As a first-generation college student, Amanda Knapp, BS ’00, looks back on her time at the University at Buffalo School of Management with immense pride. Higher education changed her life, so she has devoted her career to helping others like her succeed.
“I joke that I had so much fun in college that I wanted to stay there forever, but the truth is that working in higher education is a public service,” says Knapp, assistant vice provost for academic standards and policy administration at the University of Maryland Baltimore County (UMBC). “Serving others is the greatest reward, and I am honored to work with thousands of students from across the globe and cheer for them the way those at UB cheered for me.”
Knapp grew up with her father in rural West Virginia. But after tenth grade, she made a bold move to Long Island to live with her mother in pursuit of a better education.
She enrolled at UB as a business administration major with a concentration in human resources management. As an undergraduate, Knapp applied her coursework as the first female business manager of Schussmeisters Ski Club, charged with overseeing daily operations, managing a $600,000 annual budget and negotiating contracts with ski resorts and bus companies.
“In the School of Management, I learned the value of teamwork and relationship-building, two of the most important foundations for success,” she says. “We were encouraged to think critically, seek answers from our diverse peers and be competitive while maintaining collegiality, values that continue to guide my work today.”
Following commencement, Knapp worked as an admissions officer at D’Youville College and later returned to UB as an academic advisor. After earning a master’s degree in higher education administration from UB, she took a position at the University of Maryland University College and was quickly promoted to the Provost’s Office while also serving as an adjunct assistant professor.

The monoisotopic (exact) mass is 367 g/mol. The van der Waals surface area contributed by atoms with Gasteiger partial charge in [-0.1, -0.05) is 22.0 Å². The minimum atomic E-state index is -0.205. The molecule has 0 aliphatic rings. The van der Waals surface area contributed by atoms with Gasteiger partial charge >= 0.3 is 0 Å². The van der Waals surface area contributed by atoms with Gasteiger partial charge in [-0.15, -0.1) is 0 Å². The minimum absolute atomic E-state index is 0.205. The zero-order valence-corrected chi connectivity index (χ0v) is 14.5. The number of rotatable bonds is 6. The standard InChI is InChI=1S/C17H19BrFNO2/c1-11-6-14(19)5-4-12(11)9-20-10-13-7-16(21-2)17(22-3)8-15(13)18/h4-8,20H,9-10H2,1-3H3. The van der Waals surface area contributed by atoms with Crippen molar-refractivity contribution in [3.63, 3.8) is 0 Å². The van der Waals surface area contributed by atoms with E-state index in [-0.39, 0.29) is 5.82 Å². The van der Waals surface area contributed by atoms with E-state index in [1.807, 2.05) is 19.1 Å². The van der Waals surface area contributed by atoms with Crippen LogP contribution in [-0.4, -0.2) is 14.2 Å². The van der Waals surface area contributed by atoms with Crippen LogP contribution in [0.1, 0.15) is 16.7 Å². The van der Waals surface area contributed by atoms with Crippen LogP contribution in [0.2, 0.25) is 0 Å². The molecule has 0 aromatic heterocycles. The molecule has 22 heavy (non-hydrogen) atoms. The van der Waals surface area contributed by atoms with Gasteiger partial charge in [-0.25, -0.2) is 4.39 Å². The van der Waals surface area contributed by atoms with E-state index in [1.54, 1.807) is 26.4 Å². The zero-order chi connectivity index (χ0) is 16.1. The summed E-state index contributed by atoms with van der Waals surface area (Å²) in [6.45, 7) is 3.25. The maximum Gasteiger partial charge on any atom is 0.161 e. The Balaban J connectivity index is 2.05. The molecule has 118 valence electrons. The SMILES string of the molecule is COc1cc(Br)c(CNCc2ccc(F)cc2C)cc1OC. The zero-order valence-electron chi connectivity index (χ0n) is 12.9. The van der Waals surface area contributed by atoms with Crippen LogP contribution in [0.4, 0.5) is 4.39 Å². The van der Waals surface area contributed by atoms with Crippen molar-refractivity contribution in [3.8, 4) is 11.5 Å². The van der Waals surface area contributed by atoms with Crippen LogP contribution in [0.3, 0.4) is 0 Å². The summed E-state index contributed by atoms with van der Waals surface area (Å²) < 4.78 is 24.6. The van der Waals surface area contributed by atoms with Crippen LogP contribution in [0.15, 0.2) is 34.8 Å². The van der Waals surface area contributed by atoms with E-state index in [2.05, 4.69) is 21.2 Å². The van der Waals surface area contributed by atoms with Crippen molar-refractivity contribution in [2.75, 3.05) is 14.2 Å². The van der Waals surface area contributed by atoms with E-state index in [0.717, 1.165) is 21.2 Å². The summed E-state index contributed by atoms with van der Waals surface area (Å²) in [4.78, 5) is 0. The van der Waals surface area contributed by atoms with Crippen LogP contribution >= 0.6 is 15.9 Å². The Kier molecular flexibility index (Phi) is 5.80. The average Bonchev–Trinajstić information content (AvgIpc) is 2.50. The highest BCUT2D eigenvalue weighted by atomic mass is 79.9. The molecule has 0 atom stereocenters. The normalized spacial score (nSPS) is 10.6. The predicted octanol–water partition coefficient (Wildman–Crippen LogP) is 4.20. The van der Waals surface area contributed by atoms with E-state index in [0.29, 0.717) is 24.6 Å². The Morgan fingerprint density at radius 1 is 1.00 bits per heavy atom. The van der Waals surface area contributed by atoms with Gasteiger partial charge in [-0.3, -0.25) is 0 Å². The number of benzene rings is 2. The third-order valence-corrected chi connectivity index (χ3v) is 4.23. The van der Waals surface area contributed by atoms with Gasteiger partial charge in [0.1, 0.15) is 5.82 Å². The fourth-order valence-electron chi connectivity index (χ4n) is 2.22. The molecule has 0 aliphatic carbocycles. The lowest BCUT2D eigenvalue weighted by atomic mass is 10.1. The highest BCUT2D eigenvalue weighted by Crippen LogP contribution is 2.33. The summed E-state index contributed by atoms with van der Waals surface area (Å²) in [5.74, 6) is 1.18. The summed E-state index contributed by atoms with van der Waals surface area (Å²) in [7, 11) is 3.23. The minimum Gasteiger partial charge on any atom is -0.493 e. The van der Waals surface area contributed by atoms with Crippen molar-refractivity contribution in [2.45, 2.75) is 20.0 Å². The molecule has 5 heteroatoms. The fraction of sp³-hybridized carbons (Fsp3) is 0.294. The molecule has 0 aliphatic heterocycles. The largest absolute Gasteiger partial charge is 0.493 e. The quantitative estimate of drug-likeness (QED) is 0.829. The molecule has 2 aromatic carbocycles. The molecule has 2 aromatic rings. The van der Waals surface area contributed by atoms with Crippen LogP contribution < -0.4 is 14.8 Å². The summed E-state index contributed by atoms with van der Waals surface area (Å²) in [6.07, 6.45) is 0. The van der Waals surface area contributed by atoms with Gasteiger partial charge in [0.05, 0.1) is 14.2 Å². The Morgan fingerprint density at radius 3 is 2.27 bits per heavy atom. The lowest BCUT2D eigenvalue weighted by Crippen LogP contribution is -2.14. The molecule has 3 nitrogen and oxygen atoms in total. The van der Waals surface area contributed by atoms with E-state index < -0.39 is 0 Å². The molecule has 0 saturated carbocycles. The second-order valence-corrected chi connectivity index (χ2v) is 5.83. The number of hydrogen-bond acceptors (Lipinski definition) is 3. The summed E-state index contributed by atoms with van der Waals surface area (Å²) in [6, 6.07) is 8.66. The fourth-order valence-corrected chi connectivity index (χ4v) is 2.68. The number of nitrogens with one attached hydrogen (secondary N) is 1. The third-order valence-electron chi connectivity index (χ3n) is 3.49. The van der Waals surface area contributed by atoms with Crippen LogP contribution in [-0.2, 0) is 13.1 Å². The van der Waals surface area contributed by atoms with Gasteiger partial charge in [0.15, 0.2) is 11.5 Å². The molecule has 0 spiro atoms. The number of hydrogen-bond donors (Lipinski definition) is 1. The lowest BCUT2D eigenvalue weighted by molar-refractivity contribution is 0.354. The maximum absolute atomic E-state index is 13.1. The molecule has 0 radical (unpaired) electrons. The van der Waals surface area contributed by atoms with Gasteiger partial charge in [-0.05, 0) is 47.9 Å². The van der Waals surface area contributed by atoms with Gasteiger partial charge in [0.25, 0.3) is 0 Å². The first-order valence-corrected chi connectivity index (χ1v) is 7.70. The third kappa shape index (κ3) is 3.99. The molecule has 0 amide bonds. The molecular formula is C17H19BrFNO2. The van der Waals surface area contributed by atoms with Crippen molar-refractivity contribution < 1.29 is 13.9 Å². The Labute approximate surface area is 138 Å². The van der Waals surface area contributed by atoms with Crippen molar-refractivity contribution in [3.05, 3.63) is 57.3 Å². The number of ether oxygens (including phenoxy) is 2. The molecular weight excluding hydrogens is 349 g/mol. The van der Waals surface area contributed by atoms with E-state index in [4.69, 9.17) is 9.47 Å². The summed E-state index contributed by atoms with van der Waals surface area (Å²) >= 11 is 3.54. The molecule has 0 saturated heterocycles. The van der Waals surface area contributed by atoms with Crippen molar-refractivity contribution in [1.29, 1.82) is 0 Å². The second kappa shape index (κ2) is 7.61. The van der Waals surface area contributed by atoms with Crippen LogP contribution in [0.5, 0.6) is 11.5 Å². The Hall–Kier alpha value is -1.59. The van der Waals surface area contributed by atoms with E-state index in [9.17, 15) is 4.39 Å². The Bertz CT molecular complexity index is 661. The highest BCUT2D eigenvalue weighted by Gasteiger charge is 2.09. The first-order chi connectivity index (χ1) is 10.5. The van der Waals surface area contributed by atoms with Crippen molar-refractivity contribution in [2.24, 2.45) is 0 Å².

In 2011, Knapp transitioned to UMBC, where she is responsible for the administration of undergraduate academic standards and policy and works collaboratively across campus to ensure student success. Her favorite part of the job is commencement, the time of year she is reminded that her efforts are making a difference.
Last year, she completed a doctorate in education policy and was honored with the Sloan Consortium Effective Practice Award for her research on the relationship between online instructional practices and undergraduate perceptions of instructor credibility.
“I believe you must lead by example, and by completing a PhD, I hope to show that anything is possible and inspire others to take risks,” she says.
Outside of work, Knapp and her husband, Ryan, volunteer as Scout leaders in their community and keep busy with their three children: Priscilla, 11; Riley, 8; and Mason, 5.
Last year, she fulfilled a lifelong dream when she began racing motocross competitively in the East Coast Enduro Association Hare Scramble Series. One of just six women in a field of 300, Knapp remembers her first race as a terrifying and exhilarating experience. Since then, she has been featured on the cover of American Motorcyclist magazine and secured her first sponsor, Dunlop Tires.
“My father and I would spend all of our time riding motorcycles and getting lost in the woods. He always challenged me to do things girls were told they couldn’t and to face fear head on,” says Knapp, who now trains with her mother and oldest daughter. “In my personal and professional life, the opportunities I value most are the ones I went into scared out of my mind. Those are the moments that made me who I am today.”
Written by Matthew Biddle